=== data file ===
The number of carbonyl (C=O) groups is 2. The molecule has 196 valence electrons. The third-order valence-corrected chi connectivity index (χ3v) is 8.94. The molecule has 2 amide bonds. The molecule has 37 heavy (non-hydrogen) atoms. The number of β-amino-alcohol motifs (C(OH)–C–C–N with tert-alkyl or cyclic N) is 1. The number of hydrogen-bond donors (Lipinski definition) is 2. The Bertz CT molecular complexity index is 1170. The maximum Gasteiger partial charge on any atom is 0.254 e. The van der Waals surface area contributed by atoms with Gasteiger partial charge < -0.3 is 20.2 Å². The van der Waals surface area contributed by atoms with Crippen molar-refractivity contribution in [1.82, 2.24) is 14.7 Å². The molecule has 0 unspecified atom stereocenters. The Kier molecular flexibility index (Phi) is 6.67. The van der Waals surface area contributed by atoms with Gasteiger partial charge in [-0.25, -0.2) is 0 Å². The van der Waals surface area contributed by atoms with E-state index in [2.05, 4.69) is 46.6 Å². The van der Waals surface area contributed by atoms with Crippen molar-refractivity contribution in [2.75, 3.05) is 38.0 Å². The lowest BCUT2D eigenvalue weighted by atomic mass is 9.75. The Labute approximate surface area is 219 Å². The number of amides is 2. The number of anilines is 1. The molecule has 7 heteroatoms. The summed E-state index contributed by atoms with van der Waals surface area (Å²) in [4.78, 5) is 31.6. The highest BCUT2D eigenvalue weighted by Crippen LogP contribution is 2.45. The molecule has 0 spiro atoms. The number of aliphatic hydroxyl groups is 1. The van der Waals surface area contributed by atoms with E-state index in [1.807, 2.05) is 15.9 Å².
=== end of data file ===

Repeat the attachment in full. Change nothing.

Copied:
The number of carbonyl (C=O) groups is 2. The molecule has 196 valence electrons. The third-order valence-corrected chi connectivity index (χ3v) is 8.94. The molecule has 2 amide bonds. The molecule has 37 heavy (non-hydrogen) atoms. The number of β-amino-alcohol motifs (C(OH)–C–C–N with tert-alkyl or cyclic N) is 1. The number of hydrogen-bond donors (Lipinski definition) is 2. The Bertz CT molecular complexity index is 1170. The maximum Gasteiger partial charge on any atom is 0.254 e. The van der Waals surface area contributed by atoms with Gasteiger partial charge < -0.3 is 20.2 Å². The van der Waals surface area contributed by atoms with Crippen molar-refractivity contribution in [1.82, 2.24) is 14.7 Å². The molecule has 0 unspecified atom stereocenters. The Kier molecular flexibility index (Phi) is 6.67. The van der Waals surface area contributed by atoms with Gasteiger partial charge in [-0.25, -0.2) is 0 Å². The van der Waals surface area contributed by atoms with E-state index in [2.05, 4.69) is 46.6 Å². The van der Waals surface area contributed by atoms with Crippen molar-refractivity contribution in [2.75, 3.05) is 38.0 Å². The lowest BCUT2D eigenvalue weighted by atomic mass is 9.75. The Labute approximate surface area is 219 Å². The number of amides is 2. The number of anilines is 1. The molecule has 7 heteroatoms. The summed E-state index contributed by atoms with van der Waals surface area (Å²) in [4.78, 5) is 31.6. The highest BCUT2D eigenvalue weighted by Crippen LogP contribution is 2.45. The molecule has 0 spiro atoms. The number of aliphatic hydroxyl groups is 1. The van der Waals surface area contributed by atoms with E-state index in [1.807, 2.05) is 15.9 Å².